Tuesday, March 12, 2013

Are workers winning the battle of deleveraging vs. deflation?

- by New Deal democrat

One of the important issues I've written about a number of times in the last few years is the battle of consumer debt deleveraging vs. wage stagnation. Even at the beginning of the 2008-09 recession, wages were still growing at about 3% a year. Yet in late 2012, despite the economy being in recovery for over 3 years, wages hadn't kept pace in real terms, with nominal wage growth declining to about 1.5% a year.

Thus, even a very mild consumer price inflation of 2% left workers behind. My fear has been that we would have almost complete wage stagnation at the start of the next recession, whenever that would be. We barely escaped wage deflation in 2009; it would be extremely difficult to escape it in the next downturn.

In the last few months, that has changed. The change in YoY wages has increased to over 2% a year, while inflation has decreased to 1.6% YoY, giving workers their first significant improvement in over five years:

Not only that, but as you can see from the next graph, real hourly wages (average hourly wages divided by the CPI) are now as high as they were two years ago as well.

Needless to say, this is welcome news.

And while you can count me as very surprised that it happened in the presence of a 7.7% unemployment rate, there's a reasonable chance it's not fluke, it's for real.

Here's the same graph of average hourly wages for the last 20 years:

As you can see, similar sharp reversals happened in both the mid 1990's and mid 2000's - although with one false positive in 2002.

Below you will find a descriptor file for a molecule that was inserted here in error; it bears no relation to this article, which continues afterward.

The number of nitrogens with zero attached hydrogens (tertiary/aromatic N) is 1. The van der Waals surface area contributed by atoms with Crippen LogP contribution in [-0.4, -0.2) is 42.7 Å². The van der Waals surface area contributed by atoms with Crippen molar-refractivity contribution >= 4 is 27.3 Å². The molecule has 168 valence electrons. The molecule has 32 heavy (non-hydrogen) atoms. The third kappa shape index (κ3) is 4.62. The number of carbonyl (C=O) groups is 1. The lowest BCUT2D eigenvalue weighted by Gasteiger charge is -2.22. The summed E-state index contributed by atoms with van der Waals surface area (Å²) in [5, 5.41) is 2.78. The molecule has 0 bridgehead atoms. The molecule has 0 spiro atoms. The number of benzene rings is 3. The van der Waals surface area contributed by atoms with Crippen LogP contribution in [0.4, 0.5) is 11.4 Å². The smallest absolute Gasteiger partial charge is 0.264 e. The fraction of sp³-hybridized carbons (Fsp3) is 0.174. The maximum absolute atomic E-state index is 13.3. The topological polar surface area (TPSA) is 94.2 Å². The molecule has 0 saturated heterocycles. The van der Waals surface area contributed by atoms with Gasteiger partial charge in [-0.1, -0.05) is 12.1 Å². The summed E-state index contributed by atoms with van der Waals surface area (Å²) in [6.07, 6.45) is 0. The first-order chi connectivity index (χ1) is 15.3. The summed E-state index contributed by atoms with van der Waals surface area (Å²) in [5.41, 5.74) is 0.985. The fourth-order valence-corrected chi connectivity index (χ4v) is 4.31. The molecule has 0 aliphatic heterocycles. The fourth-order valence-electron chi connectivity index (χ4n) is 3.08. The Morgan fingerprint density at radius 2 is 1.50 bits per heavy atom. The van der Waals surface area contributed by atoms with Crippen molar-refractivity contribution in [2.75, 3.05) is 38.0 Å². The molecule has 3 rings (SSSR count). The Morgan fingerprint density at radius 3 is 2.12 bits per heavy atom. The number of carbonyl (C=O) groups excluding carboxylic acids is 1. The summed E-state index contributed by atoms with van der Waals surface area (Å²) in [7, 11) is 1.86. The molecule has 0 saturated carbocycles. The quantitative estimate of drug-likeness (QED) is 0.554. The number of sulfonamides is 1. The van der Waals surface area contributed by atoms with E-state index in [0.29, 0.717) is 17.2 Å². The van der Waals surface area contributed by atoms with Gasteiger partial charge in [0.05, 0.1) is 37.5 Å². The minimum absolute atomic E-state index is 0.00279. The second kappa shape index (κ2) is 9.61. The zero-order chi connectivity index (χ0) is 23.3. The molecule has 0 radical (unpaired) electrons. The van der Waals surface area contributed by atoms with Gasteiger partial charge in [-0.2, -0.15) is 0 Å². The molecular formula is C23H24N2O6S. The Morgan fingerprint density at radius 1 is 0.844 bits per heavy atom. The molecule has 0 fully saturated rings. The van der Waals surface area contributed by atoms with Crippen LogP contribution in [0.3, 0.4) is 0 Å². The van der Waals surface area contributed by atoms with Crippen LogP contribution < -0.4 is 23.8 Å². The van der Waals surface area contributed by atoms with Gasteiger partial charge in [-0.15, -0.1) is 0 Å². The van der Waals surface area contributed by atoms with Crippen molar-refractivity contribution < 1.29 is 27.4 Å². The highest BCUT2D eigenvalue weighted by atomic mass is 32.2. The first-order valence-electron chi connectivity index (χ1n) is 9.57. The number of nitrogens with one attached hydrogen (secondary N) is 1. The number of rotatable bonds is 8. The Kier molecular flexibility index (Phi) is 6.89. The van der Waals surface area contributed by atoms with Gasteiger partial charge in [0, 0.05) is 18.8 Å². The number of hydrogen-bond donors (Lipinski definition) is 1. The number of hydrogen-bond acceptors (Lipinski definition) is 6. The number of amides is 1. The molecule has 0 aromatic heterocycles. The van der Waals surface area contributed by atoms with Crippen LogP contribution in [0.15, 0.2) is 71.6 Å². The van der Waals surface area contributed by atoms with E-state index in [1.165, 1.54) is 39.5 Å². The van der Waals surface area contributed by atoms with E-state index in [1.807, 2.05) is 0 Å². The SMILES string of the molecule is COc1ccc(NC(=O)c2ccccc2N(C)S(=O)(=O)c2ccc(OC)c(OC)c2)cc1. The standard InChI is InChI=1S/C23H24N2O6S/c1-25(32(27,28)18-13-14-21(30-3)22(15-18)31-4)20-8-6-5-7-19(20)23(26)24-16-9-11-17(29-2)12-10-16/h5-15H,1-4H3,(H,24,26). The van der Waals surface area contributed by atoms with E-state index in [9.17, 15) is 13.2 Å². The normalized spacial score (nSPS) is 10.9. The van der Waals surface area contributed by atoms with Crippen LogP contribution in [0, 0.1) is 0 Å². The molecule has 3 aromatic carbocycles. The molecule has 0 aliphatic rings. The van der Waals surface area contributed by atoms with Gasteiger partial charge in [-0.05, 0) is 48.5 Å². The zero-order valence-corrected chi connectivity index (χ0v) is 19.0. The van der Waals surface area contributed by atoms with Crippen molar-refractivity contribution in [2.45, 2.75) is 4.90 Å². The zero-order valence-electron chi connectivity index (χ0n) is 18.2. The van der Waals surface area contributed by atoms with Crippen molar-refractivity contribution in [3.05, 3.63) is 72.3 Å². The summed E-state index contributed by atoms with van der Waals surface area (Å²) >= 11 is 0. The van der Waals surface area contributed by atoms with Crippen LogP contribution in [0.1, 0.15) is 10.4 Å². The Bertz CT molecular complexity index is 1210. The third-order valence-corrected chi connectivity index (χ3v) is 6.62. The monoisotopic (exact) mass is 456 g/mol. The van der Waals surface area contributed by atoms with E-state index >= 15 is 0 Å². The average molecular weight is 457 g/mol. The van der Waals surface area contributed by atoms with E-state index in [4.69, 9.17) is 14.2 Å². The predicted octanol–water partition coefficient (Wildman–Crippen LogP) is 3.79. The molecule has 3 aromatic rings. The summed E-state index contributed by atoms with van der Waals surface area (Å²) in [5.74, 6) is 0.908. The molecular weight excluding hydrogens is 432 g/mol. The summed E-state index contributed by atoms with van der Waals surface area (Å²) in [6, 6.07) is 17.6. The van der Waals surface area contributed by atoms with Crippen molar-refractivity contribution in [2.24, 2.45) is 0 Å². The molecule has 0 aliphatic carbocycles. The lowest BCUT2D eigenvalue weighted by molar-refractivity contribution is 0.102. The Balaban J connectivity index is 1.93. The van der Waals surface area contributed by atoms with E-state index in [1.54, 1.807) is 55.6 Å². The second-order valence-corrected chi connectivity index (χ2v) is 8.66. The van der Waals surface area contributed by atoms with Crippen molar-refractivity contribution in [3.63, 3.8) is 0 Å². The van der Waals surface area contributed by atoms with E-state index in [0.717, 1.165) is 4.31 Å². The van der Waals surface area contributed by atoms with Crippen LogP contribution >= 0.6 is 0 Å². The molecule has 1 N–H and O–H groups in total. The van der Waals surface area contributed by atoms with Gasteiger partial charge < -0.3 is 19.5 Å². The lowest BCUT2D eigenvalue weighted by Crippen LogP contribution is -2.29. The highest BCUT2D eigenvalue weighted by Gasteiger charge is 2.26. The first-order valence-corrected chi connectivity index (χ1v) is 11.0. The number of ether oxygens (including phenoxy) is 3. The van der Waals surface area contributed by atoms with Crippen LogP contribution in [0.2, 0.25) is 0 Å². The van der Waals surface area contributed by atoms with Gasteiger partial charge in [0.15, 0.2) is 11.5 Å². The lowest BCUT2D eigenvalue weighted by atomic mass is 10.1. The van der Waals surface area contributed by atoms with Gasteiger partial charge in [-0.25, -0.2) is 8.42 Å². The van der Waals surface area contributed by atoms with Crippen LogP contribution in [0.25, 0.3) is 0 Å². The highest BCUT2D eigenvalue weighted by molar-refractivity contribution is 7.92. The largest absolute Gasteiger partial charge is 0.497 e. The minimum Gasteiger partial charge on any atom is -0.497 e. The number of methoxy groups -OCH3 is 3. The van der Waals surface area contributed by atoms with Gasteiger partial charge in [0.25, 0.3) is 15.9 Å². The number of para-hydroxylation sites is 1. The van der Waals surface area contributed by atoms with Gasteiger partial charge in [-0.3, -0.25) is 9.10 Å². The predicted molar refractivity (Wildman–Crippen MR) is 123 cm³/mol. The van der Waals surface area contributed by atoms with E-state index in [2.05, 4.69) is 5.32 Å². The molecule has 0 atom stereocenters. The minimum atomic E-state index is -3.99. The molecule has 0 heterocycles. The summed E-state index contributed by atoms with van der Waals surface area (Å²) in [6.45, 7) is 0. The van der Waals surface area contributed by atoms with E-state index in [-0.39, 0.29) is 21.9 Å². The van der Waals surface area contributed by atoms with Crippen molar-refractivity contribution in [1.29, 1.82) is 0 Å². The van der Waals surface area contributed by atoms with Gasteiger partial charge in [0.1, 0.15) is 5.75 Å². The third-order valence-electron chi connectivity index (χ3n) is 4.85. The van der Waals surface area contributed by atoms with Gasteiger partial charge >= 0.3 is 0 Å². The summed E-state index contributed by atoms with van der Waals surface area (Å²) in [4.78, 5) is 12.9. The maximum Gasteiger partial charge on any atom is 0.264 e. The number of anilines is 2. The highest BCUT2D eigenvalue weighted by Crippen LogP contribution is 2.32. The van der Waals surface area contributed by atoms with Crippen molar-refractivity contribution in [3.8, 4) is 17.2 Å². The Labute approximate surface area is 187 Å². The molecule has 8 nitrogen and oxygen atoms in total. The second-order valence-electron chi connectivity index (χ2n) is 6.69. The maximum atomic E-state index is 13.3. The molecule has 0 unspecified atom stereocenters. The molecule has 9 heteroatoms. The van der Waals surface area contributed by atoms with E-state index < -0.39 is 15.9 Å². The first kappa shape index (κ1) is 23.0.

The pattern also shows up when we back out and examine real hourly wages over the last 20 years:

Note that over this time span, real hourly wages have typically risen either during recessions or at about mid-cycle. During recessions they rise because, while growth in average wages are decelerating, inflation is decelerating even more (or even turning into deflation) due to the economic weakness, i.e., producers aren't able to pass on price increases, and may have to cut prices. In mid-cycle they tend to happen as employers raise wages to attract more talent.

A final graph, setting both seasonally unadjusted average hourly earnings (blue) and seasonally unadjusted consumer inflation (red) to 100 as of January 2012, shows that this is primarily about the Oil choke collar loosening slightly:

Notice that inflation has spiked vs wages each spring as the price of gas goes up, and notice the extra spike coinciding with the price of gas going up to $4 a gallon last Labor Day. Consumer prices in February are expected to rise sharply with the price of gas last month, but right now gas prices are actually negative YoY.

As I said above, this could be a fake-out, especially with unemployment still at 7.7%. But I don't argue with the data, and certainly not when it's a positive surprise!